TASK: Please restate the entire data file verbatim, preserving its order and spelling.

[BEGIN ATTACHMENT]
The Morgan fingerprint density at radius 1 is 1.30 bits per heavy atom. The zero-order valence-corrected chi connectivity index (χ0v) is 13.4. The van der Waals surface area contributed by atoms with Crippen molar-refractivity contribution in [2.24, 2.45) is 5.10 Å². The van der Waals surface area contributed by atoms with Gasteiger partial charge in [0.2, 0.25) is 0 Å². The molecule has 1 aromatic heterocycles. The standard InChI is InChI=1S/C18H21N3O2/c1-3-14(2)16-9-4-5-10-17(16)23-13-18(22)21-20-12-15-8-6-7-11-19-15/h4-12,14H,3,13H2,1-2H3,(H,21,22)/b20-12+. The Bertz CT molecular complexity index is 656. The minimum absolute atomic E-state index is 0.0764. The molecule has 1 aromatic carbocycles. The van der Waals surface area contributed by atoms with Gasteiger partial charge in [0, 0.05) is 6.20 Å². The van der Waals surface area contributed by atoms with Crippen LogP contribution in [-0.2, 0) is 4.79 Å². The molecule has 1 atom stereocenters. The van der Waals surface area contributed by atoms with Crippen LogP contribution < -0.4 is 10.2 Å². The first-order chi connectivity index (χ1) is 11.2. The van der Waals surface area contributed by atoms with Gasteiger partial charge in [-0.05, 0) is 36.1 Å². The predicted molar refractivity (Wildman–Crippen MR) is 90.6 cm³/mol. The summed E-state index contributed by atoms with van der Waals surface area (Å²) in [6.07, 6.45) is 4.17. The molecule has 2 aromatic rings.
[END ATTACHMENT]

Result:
The Morgan fingerprint density at radius 1 is 1.30 bits per heavy atom. The zero-order valence-corrected chi connectivity index (χ0v) is 13.4. The van der Waals surface area contributed by atoms with Crippen molar-refractivity contribution in [2.24, 2.45) is 5.10 Å². The van der Waals surface area contributed by atoms with Gasteiger partial charge in [0.2, 0.25) is 0 Å². The molecule has 1 aromatic heterocycles. The standard InChI is InChI=1S/C18H21N3O2/c1-3-14(2)16-9-4-5-10-17(16)23-13-18(22)21-20-12-15-8-6-7-11-19-15/h4-12,14H,3,13H2,1-2H3,(H,21,22)/b20-12+. The Bertz CT molecular complexity index is 656. The minimum absolute atomic E-state index is 0.0764. The molecule has 1 aromatic carbocycles. The van der Waals surface area contributed by atoms with Gasteiger partial charge in [0, 0.05) is 6.20 Å². The van der Waals surface area contributed by atoms with Crippen LogP contribution in [-0.2, 0) is 4.79 Å². The molecule has 1 atom stereocenters. The van der Waals surface area contributed by atoms with Crippen LogP contribution < -0.4 is 10.2 Å². The first-order chi connectivity index (χ1) is 11.2. The van der Waals surface area contributed by atoms with Gasteiger partial charge in [-0.05, 0) is 36.1 Å². The predicted molar refractivity (Wildman–Crippen MR) is 90.6 cm³/mol. The summed E-state index contributed by atoms with van der Waals surface area (Å²) in [6.07, 6.45) is 4.17. The molecule has 2 aromatic rings.